I recently heard a theory that parts of Tolkien's legendarium and the Lord of the Rings story may have been inspired by the real-life Ring of Silvianus:

As Wheeler consulted with J. R. R. Tolkien on the name of the god invoked in the curse, the ring and curse may have inspired the One Ring in The Hobbit and The Lord of the Rings. [...] It is hypothesised that Wheeler, in his discussion with Tolkien on the name Nodens on the curse tablet, would also have discussed the ring at The Vyne, with which he was familiar. It is thought that other aspects of the archaeology of the Lydney area, including an Iron Age fort known as Dwarf's Hill, may have influenced Tolkien's writings.

The only sources cited by Wikipedia for these claims are articles in a few UK newspapers (the Daily Express, the Guardian, and the Independent). None of these are particularly reliable sources. But the fact that the Tolkien Society takes it seriously enough to help set up a Tolkien-themed "Ring Room" at Vyne is interesting, and lends the theory more weight.

What evidence is there for the idea that Tolkien based his One Ring on the Ring of Silvianus?

As far as I knew, Tolkien took most of his ideas from Germanic mythology, so a real-life inspiration like this is interesting. Evidence could come either from the text itself or from any kind of extratextual material - other writings set in Middle-Earth, Tolkien's letters or notes, ... Even a reference to an academic paper about this, rather than just newspaper articles, would be appreciated.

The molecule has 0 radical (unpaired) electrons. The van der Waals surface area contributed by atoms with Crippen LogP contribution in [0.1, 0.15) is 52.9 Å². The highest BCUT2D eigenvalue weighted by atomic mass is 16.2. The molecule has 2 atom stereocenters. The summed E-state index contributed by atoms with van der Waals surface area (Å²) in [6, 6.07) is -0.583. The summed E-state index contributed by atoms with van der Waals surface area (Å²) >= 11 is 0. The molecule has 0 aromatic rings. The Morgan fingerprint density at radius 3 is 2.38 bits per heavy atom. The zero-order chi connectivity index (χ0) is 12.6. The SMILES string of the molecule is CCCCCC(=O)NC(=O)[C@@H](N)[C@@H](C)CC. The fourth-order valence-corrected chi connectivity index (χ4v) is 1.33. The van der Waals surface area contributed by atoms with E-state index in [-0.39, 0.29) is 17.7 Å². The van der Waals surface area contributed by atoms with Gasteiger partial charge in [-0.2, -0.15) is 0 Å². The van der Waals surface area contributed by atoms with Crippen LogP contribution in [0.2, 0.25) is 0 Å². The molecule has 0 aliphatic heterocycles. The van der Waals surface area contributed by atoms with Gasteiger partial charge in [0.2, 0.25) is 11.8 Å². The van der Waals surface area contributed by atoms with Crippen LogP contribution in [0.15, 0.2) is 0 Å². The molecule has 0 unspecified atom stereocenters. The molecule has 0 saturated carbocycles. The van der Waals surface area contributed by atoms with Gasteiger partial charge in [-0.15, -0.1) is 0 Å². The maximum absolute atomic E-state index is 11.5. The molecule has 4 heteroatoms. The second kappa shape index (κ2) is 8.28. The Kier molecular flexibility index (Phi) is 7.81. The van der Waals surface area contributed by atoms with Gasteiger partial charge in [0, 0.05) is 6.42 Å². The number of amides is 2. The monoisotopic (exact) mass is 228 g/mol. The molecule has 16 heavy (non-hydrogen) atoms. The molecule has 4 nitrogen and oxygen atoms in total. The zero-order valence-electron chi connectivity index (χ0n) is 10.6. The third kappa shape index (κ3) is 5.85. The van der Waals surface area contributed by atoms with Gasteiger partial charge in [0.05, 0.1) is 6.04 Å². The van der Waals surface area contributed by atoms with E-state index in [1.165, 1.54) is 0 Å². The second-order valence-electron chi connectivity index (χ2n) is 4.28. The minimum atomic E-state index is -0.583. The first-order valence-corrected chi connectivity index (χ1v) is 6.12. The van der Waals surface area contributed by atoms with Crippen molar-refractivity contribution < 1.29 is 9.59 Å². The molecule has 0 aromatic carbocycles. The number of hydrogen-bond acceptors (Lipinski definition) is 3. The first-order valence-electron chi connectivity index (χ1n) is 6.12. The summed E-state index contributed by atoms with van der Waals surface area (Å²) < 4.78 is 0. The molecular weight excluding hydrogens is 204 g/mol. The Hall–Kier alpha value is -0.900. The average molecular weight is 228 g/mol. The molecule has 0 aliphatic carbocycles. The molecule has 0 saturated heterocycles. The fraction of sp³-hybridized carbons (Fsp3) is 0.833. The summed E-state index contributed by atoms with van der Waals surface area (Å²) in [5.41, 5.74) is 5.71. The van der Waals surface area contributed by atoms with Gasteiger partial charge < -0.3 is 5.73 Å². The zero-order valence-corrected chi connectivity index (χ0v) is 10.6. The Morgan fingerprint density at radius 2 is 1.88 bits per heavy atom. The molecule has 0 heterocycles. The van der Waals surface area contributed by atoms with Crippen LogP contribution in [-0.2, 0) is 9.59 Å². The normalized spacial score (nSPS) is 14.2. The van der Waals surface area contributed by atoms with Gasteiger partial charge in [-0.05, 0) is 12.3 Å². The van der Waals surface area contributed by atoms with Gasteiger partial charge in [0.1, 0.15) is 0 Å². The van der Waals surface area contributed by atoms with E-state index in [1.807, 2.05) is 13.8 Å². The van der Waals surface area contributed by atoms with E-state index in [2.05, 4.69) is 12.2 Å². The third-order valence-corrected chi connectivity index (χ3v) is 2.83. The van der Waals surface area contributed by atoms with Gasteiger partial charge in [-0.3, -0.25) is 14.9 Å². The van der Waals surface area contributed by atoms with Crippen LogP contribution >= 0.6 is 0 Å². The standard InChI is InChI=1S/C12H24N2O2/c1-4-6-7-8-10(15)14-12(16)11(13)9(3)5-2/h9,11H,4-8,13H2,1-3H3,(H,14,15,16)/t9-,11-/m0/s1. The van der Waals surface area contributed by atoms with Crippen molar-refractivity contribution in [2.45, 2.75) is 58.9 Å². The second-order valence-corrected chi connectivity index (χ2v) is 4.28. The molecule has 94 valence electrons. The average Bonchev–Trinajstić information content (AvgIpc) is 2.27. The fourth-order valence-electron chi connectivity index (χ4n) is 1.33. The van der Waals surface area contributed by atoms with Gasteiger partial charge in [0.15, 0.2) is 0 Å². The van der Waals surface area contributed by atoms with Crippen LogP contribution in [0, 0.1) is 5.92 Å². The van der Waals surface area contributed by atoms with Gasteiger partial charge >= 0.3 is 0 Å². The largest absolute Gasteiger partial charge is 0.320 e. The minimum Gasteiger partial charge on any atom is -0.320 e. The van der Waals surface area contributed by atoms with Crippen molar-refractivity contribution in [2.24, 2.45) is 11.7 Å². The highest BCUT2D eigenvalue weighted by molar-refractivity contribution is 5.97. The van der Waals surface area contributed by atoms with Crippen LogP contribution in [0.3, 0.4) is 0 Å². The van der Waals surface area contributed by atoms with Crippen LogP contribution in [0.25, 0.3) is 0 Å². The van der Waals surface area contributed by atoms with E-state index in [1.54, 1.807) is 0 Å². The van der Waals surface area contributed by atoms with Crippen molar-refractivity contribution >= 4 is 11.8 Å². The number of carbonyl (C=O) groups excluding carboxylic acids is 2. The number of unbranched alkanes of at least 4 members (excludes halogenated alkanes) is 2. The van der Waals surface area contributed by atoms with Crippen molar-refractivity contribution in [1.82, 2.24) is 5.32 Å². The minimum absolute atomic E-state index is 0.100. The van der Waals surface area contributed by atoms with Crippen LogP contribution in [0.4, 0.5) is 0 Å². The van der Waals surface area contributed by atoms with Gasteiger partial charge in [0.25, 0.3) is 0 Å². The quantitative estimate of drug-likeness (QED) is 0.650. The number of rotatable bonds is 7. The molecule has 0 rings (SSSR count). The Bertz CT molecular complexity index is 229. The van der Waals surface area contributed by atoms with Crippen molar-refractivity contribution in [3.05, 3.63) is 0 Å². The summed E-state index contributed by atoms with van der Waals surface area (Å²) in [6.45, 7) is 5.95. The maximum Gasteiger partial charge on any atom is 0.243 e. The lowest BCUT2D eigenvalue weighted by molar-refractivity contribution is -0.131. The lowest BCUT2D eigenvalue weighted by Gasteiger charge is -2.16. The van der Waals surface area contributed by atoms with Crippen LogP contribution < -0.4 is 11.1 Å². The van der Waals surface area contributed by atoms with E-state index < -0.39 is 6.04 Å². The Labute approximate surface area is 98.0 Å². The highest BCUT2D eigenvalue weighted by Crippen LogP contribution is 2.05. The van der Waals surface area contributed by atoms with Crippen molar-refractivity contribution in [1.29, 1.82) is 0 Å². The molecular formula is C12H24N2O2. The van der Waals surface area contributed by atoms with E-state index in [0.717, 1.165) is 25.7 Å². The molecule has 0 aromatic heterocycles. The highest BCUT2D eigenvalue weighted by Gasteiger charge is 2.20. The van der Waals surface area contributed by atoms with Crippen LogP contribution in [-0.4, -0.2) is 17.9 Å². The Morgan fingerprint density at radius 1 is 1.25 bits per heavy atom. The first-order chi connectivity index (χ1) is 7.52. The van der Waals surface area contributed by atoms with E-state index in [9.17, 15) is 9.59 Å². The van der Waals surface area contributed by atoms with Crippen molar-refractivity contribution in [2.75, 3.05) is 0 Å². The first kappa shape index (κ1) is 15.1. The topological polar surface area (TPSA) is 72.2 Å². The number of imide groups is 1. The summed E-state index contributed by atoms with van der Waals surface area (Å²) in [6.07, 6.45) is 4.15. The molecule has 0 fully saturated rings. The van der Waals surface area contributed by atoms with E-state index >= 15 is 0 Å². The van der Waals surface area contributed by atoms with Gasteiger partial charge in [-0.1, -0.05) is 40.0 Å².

• No mentions in his works.
    – Edlothiad
    Commented Jul 14, 2017 at 23:58

1 Answer 1


If there was any inspiration, it was likely very minor. The only thing this ring seem to have in common with the One Ring is the curse, and that Tolkien could easily have gotten from elsewhere.

The most obvious inspiration for the rings of power is Andvaranaut from the Völsung cycle: a magical ring which gave great riches to the owner, but at the ultimate cost of their destruction. It was first owned by the dwarf Andvari and taken from him by Loki to give to Hreidmar, king of the dwarfs, as part of a ransom; Andvari cursed the ring. This fits well with the seven rings given by Sauron to the kings of the dwarves, as well as the One ring. Andavaranut is responsible for Fafnir's transformation into a dragon, and, likely, for the continued misfortunes of Sigurd and the Nibelungen.

Considering Tolkien's general approach to creating his legends, my opinion is that this is a likely point from where the general concept of the rings of power was developed. Some would instead argue that Tolkien was primarily inspired by Wagner's ring cycle (e.g. here), but that does not seem strictly necessary. Some influence is likely, but not to the point that LoTR should be seen as a variation on Wagner rather than the original. Let's not forget that the War of the Ring is a small ripple in the aftermath of more cataclysmic events; the One Ring was originally not the major focal point it would be when LoTR was published.

There is also the Ring of Gyges, a story told by Plato in The Republic of a ring that can turn it's wearer invisible, which destroys the original owner's morality, but not through any inherent corruption but by removing the restraints placed on him by other's observation. Even if Tolkien appears to never have alluded to this in any text, it is not an unlikely influence.

In my opinion, The Lord of the Rings could very well have been written exactly as it was even if the Ring of Silvanus had never been unearthed.

  • 1
    That's interesting. The connection to a Dwarf and a curse also occurs in another key Tolkien macguffin, the Nauglamír, which eventually contained a Silmaril. (In Tolkien it can be difficult to distinguish between "recurring theme" and "repeating himself".) Commented Jul 17, 2017 at 17:49

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